Ana G. Mendez University

Discussion in 'General Distance Learning Discussions' started by chrisjm18, Sep 22, 2021.

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  1. chrisjm18

    chrisjm18 Well-Known Member

    I haven't seen this university mentioned before. They offer six online doctoral programs in English and Spanish:

    Doctor of Nursing Practice (39 credits)
    DBA in Information Systems Management (60 credits)
    DBA in Management (60 credits)
    Ed.D. in Educational Leadership (60 credits)
    Ed.D. in Teaching, Curriculum and Learning Environment (60 credits)
    Ph.D. in Administration of Social Programs and Social Policy (45 credits)

    The tuition is $580/credit. Classes are 8 weeks long.

    Middle States accredited. Non-profit. Founded in 1949. Largest private university in Puerto Rico.

    https://agmu.edu/academic-offer/doctoral
     
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  2. Lerner

    Lerner Well-Known Member

    Doctor of Nursing Practice is an interesting degree.
    In the US will the nurse whit such a degree be called Dr?
    Most likely no.
    So it can be frustrating for someone in this field to never be able to use Dr prefix.
    Curious if the other doctorates will be acceptable in the US for promotion in to lets say school principle ( not requires doctoral degree but usually a plus) ?
     
  3. TEKMAN

    TEKMAN Semper Fi!

    I think it is not only in the US but in English title general. In Vietnamese, the title is distinguished.
    Medical Doctor = Bác Sĩ
    Doctor of Nursing Practioner: Y Sĩ
    Pharmacist = Dược Sĩ
    Nurse = Y Tá
     
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  4. sanantone

    sanantone Well-Known Member

    The DNP has been around for a while, and it's one of the most common online doctoral degrees in the U.S. If a school only offers one online doctorate, it's usually an EdD or DNP.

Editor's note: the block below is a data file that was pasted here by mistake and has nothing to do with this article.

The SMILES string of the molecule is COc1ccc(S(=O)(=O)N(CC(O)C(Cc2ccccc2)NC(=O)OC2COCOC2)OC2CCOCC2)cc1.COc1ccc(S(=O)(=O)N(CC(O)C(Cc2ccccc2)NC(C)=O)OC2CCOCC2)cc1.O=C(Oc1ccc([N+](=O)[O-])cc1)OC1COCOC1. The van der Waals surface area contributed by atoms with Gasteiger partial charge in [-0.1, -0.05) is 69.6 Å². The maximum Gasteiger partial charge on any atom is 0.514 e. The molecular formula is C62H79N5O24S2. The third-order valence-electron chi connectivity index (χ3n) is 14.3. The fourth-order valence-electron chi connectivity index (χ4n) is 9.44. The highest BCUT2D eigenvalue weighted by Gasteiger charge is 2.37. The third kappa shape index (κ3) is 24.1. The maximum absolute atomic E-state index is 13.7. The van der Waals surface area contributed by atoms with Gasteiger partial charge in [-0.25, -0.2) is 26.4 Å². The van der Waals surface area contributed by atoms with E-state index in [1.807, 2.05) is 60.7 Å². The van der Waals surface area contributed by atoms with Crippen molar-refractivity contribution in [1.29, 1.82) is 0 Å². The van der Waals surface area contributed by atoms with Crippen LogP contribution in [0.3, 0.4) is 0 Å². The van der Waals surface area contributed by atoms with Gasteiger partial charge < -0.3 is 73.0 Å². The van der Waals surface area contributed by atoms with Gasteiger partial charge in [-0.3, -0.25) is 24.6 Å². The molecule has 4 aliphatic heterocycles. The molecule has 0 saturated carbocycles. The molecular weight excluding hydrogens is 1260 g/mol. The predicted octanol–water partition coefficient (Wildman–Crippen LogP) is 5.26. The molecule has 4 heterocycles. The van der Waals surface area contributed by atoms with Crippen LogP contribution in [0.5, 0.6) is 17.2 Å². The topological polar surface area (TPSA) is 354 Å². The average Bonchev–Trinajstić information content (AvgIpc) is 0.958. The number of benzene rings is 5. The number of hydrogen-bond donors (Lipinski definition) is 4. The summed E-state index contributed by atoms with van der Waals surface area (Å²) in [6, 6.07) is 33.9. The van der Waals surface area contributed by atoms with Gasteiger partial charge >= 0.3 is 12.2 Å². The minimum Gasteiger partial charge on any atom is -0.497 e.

5. Rich Douglas

    Rich Douglas Well-Known Member

    Most likely yes. Since they elevated the entry degree from a master's in nursing practice to the DNP, a lot of confusion has reigned. Patients, however, often don't make the distinction between a DNP and other types of doctors.

    My wife, who became a nurse practitioner back in the days before the DNP, gets called "Dr Paula" all the time. (She became an FNP through a joint program with George Mason and George Washington Universities.)
     
  6. Rich Douglas

    Rich Douglas Well-Known Member

    Oy vey!

    (Thanks, Tekman. It's nice to see these distinctions being made. Could they teach those in the US?)
     
  7. Neuhaus

    Neuhaus Well-Known Member

    I recently switched to a Nurse Practitioner as my Primary Care Provider. She has her own standalone practice, there is no MD. She also as a DNP. And yes, she is referred to in all marketing, prescription bottles etc as "Dr. <Her Name>."

    It has to be confusing as all hell at a hospital.

    I wish they would just quit screwing around and make a Nurse Practitioner/Physician Assistant to MD bridge program (that isn't unrealistic with residency requirements) and be done with it.
     
  8. chrisjm18

    chrisjm18 Well-Known Member

    I know an NP who owns a medical spa. In her videos on social media, she always introduces herself as Dr. Mary Brown, nurse practitioner, or Dr. B, nurse practitioner.
     
  9. Dustin

    Dustin Well-Known Member

    The old 2014 Pearson Report (out of date but I don't think there is a newer one) provided licensing info on all 50 states including whether doctorate-holding nurses (DNP et. al.) could call themselves doctor.

    Three states outright banned it (Arkansas, Connecticut, Michigan) while a couple states had wording that appeared to ban it (Mississippi and Vermont.) Several more states said it's not banned, but you must include your licensure information immediately after using the title Doctor/Dr. in order to clarify which one you had. I don't know if these laws are still on the books.

    https://d2jw81rkebrcvk.cloudfront.net/assets.navigate/Nurse_Practitioners_Business_Practice_Legal_Guide/CWS/The_Pearson_Report.pdf
     
  10. Rich Douglas

    Rich Douglas Well-Known Member

    This also varies from state-to-state. In some states, NPs can practice stand-alone. In others, they can, but their scope of care must be reviewed and approved by an MD. In still others, they can only practice under the direct supervision of an MD. (Meaning within an organization; the MD doesn't have to be present.)
     
  11. chrisjm18

    chrisjm18 Well-Known Member

    She's in NY, so I believe she's safe.
     

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